Prepare to Take It All In

Unlike the online coursework you complete as a nursing student, clinical rotations are hands on. Fortunately, learning how to fulfill the simultaneous duties of your profession is a skill Katherine teaches our ABSN students early on. From day one, your clinical instructor will expect you to interact with patients, fellow nurses, staff, and families (difficult or not)… all while providing exceptional care as a nurse.

“The clinical process is integral to being a successful nurse because we could all grab a book – we could even use Dr. Google,” she says. “But to be able to apply it in real life scenario, that is what makes you a nurse.”

The clinical setting allows instructors to evaluate students and “make sure the performance is there, that they are capable and have what it takes to perform,” Katherine adds.

It’s not enough to complete one task well, especially if you’re ignoring the needs or concerns of your patient. Students are expected to do medication passes, explain and understand how the medicine is affecting the patient, and debrief at the end (the whys and rationale behind what you did). While doing all of this can be overwhelming at first, with time, practice and guidance from your instructor you will learn how to find balance.

“We prepare students in a way that not only shows them how to be autonomous and independent, but also how to find the resources when they need it,” Katherine says. “They have support here onsite and online – we even have offline [resources] such as the success coach.”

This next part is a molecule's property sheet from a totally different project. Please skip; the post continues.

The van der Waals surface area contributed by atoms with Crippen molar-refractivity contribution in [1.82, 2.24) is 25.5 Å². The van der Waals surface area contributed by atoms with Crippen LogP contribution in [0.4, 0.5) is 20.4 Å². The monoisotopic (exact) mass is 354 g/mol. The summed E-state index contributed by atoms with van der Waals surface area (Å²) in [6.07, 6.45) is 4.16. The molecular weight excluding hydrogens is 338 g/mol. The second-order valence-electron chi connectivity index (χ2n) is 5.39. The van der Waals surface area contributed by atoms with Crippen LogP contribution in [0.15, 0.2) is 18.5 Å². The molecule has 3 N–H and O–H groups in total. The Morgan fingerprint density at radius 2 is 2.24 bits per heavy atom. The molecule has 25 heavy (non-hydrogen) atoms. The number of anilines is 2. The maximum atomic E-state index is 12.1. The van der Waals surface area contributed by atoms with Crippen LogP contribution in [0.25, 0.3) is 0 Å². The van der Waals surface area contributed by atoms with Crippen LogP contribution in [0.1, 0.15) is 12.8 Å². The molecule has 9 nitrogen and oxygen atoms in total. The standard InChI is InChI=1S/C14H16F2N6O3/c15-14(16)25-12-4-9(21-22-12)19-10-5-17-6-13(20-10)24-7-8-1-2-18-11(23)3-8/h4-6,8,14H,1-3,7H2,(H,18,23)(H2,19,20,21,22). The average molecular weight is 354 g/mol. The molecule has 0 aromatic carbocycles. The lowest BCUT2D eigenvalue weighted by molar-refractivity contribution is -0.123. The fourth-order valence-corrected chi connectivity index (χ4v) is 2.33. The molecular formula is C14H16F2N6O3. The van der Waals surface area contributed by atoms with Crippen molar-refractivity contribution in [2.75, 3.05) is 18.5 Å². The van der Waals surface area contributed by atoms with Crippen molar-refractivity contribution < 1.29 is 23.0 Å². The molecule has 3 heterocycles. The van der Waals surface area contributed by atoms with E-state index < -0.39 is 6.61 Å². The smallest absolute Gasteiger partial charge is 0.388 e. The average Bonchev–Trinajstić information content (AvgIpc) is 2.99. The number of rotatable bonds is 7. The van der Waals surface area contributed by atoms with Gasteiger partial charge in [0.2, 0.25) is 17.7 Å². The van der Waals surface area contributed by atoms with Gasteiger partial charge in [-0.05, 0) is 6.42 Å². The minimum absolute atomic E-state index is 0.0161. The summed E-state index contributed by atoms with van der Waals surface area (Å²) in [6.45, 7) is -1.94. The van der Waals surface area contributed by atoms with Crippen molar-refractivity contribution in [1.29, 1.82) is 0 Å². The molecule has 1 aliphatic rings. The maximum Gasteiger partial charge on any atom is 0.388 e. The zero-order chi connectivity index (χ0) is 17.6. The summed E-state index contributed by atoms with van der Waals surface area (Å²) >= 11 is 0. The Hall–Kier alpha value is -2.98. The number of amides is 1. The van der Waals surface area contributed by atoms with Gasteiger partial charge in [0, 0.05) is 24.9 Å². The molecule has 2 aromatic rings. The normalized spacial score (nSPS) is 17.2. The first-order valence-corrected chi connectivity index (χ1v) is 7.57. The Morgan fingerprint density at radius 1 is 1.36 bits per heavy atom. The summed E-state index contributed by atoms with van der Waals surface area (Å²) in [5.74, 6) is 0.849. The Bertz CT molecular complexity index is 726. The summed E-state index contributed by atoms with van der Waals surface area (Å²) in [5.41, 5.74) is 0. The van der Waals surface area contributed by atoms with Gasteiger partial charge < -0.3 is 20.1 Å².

Be Willing to Adapt to Change

During your clinical placement, you will be exposed to a host of patient situations, medical procedures, and general nursing responsibilities.

“As faculty, we evaluate the students’ performance on every level,” Katherine says. “We identify their areas of weakness and we use that information to enhance their ability for learning.”

Sure, you may have a direction or specialty you’re excited to go in as a nurse, but you should remain open to learning about various types of nursing.

For example, your clinical assignments might consists of:

  • Visiting ancillary departments in a hospital
  • Shadowing a respiratory therapist to learn about breathing treatments, EKGS, or abnormal lung sounds
  • Observing a pediatrician or family practice physician

Go into clinicals with a mind to learn all there is to know about nursing, and in doing that you will develop the skills to be a well-rounded nurse.

The Utica College Difference

Utica College is a nonprofit organization that offers students a quality nursing education. Through the accelerated nursing programs located in New York and the Tampa Bay Area in Florida, you can earn your Bachelor of Science in Nursing degree in as little as 16 months. We blend online coursework with hands-on lab simulations and clinical rotations to prepare you to sit for the NCLEX-RN exam. If you’re ready to start your nursing journey with Utica College’s ABSN program, contact our admissions team today.